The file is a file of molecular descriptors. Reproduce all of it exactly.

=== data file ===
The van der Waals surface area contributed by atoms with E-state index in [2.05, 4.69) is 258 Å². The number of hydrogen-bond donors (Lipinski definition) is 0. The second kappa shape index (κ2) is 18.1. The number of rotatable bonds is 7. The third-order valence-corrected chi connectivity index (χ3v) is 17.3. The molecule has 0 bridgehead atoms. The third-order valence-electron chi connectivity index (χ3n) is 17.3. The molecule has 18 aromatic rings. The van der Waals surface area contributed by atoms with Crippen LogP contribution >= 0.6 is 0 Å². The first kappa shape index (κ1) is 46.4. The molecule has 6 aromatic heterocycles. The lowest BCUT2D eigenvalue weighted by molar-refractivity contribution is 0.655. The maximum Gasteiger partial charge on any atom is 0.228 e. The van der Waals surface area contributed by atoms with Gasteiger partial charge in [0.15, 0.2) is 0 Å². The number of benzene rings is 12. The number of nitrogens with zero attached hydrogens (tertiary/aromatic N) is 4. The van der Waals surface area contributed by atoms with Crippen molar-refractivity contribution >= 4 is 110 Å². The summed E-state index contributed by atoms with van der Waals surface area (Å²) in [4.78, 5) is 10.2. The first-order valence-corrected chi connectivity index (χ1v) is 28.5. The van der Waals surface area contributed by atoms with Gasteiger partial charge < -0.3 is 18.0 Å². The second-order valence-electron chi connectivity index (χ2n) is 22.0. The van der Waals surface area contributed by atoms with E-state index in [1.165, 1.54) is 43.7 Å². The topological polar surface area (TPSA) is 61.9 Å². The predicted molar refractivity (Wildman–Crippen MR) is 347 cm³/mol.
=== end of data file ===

The van der Waals surface area contributed by atoms with E-state index in [2.05, 4.69) is 258 Å². The number of hydrogen-bond donors (Lipinski definition) is 0. The second kappa shape index (κ2) is 18.1. The number of rotatable bonds is 7. The third-order valence-corrected chi connectivity index (χ3v) is 17.3. The molecule has 0 bridgehead atoms. The third-order valence-electron chi connectivity index (χ3n) is 17.3. The molecule has 18 aromatic rings. The van der Waals surface area contributed by atoms with Crippen LogP contribution >= 0.6 is 0 Å². The first kappa shape index (κ1) is 46.4. The molecule has 6 aromatic heterocycles. The lowest BCUT2D eigenvalue weighted by molar-refractivity contribution is 0.655. The maximum Gasteiger partial charge on any atom is 0.228 e. The van der Waals surface area contributed by atoms with Gasteiger partial charge in [0.15, 0.2) is 0 Å². The number of benzene rings is 12. The number of nitrogens with zero attached hydrogens (tertiary/aromatic N) is 4. The van der Waals surface area contributed by atoms with Crippen molar-refractivity contribution >= 4 is 110 Å². The summed E-state index contributed by atoms with van der Waals surface area (Å²) in [4.78, 5) is 10.2. The first-order valence-corrected chi connectivity index (χ1v) is 28.5. The van der Waals surface area contributed by atoms with Gasteiger partial charge < -0.3 is 18.0 Å². The second-order valence-electron chi connectivity index (χ2n) is 22.0. The van der Waals surface area contributed by atoms with E-state index in [1.165, 1.54) is 43.7 Å². The topological polar surface area (TPSA) is 61.9 Å². The predicted molar refractivity (Wildman–Crippen MR) is 347 cm³/mol.